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Sources of Potash

Naturevolume 100pages344347 (1918) | Download Citation



AS is well known, the world's supply of potash during the last three years has been greatly curtailed owing to the present isolation of Germany, and compounds of potassium have, con sequently, greatly increased in price. This, of course, has acted adversely on the interests of agriculture, of medicine, and of numberless pro cesses in the arts which are more or less dependent upon the use of potash compounds. Up to within comparatively recent times such potash as the world needed was obtained from sea-water, either directly, or indirectly through the medium of seaplants (kelp or varec); by the incineration of land-plants (wood-ashes); from vinasse, or the residue left on distilling fermented beetroot molasses; from suint, or the “yolk” of sheep's wool, etc. These still continue to be sources of potash, but they are of comparatively subordinate importance when compared with the relatively enormous output of the Stassfurt deposits. AH these sources, includ ing those of the Stassfurt beds, are ultimately dependent on the primitive rocks of the earth—that is, to the decomposition of such minerals as potash felspar, potash mica, and the vast number of zeolites and other silicates which make up much of the rock-forming material.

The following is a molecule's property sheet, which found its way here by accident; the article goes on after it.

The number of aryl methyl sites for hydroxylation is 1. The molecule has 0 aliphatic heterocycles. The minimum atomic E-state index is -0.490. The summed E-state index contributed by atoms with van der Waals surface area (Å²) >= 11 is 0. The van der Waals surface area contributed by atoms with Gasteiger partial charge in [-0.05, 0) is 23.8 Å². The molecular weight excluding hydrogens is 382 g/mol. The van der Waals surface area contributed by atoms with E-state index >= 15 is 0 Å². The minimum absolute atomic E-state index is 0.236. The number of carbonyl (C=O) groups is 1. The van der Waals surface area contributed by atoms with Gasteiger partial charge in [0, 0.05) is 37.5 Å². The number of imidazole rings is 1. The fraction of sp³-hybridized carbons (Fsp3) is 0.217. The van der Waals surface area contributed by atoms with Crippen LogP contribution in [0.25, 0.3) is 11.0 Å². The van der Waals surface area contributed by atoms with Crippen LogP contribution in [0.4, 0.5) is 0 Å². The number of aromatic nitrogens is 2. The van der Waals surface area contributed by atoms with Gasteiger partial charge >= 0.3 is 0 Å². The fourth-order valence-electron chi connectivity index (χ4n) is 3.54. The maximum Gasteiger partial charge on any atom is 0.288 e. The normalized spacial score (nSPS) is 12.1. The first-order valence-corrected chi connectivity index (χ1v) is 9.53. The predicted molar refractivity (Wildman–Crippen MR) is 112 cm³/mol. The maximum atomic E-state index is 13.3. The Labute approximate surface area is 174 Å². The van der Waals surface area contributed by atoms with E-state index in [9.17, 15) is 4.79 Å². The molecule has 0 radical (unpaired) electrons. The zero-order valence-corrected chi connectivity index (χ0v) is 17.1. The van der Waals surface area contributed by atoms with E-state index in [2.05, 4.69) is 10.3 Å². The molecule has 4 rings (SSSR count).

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    Cf. Prof. Lunge, in Thorpe s “Dictionary of Applied Chemistry."

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